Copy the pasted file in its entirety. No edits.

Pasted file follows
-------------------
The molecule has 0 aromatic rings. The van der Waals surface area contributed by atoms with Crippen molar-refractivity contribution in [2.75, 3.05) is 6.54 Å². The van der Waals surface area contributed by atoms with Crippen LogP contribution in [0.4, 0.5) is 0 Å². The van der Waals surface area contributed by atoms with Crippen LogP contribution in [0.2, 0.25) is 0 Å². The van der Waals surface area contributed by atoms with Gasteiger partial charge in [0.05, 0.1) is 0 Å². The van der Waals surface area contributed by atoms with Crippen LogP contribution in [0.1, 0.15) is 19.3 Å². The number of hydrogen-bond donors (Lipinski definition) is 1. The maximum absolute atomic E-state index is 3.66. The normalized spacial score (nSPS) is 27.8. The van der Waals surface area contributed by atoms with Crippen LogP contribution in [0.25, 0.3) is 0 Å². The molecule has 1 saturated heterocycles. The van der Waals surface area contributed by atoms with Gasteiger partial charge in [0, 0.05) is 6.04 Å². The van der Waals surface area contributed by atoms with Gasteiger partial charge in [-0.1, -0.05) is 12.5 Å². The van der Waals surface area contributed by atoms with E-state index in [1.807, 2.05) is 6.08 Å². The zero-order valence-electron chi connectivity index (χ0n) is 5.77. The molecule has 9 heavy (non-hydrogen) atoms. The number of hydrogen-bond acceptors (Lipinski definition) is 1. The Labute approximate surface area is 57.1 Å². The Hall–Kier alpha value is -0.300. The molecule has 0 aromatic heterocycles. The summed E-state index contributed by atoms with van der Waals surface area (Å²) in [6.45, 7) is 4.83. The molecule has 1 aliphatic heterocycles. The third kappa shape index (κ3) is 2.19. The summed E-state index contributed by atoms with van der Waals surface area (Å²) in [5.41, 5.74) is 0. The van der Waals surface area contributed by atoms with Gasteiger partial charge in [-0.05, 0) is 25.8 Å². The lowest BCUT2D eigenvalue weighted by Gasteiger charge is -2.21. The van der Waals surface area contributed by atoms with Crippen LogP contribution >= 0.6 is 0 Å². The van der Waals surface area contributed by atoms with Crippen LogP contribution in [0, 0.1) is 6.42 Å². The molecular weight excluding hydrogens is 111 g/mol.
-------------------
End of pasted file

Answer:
The molecule has 0 aromatic rings. The van der Waals surface area contributed by atoms with Crippen molar-refractivity contribution in [2.75, 3.05) is 6.54 Å². The van der Waals surface area contributed by atoms with Crippen LogP contribution in [0.4, 0.5) is 0 Å². The van der Waals surface area contributed by atoms with Crippen LogP contribution in [0.2, 0.25) is 0 Å². The van der Waals surface area contributed by atoms with Gasteiger partial charge in [0.05, 0.1) is 0 Å². The van der Waals surface area contributed by atoms with Crippen LogP contribution in [0.1, 0.15) is 19.3 Å². The number of hydrogen-bond donors (Lipinski definition) is 1. The maximum absolute atomic E-state index is 3.66. The normalized spacial score (nSPS) is 27.8. The van der Waals surface area contributed by atoms with Crippen LogP contribution in [0.25, 0.3) is 0 Å². The molecule has 1 saturated heterocycles. The van der Waals surface area contributed by atoms with Gasteiger partial charge in [0, 0.05) is 6.04 Å². The van der Waals surface area contributed by atoms with Gasteiger partial charge in [-0.1, -0.05) is 12.5 Å². The van der Waals surface area contributed by atoms with E-state index in [1.807, 2.05) is 6.08 Å². The zero-order valence-electron chi connectivity index (χ0n) is 5.77. The molecule has 9 heavy (non-hydrogen) atoms. The number of hydrogen-bond acceptors (Lipinski definition) is 1. The Labute approximate surface area is 57.1 Å². The Hall–Kier alpha value is -0.300. The molecule has 0 aromatic heterocycles. The summed E-state index contributed by atoms with van der Waals surface area (Å²) in [6.45, 7) is 4.83. The molecule has 1 aliphatic heterocycles. The third kappa shape index (κ3) is 2.19. The summed E-state index contributed by atoms with van der Waals surface area (Å²) in [5.41, 5.74) is 0. The van der Waals surface area contributed by atoms with Gasteiger partial charge in [-0.05, 0) is 25.8 Å². The lowest BCUT2D eigenvalue weighted by Gasteiger charge is -2.21. The van der Waals surface area contributed by atoms with Crippen LogP contribution >= 0.6 is 0 Å². The van der Waals surface area contributed by atoms with Crippen LogP contribution in [0, 0.1) is 6.42 Å². The molecular weight excluding hydrogens is 111 g/mol.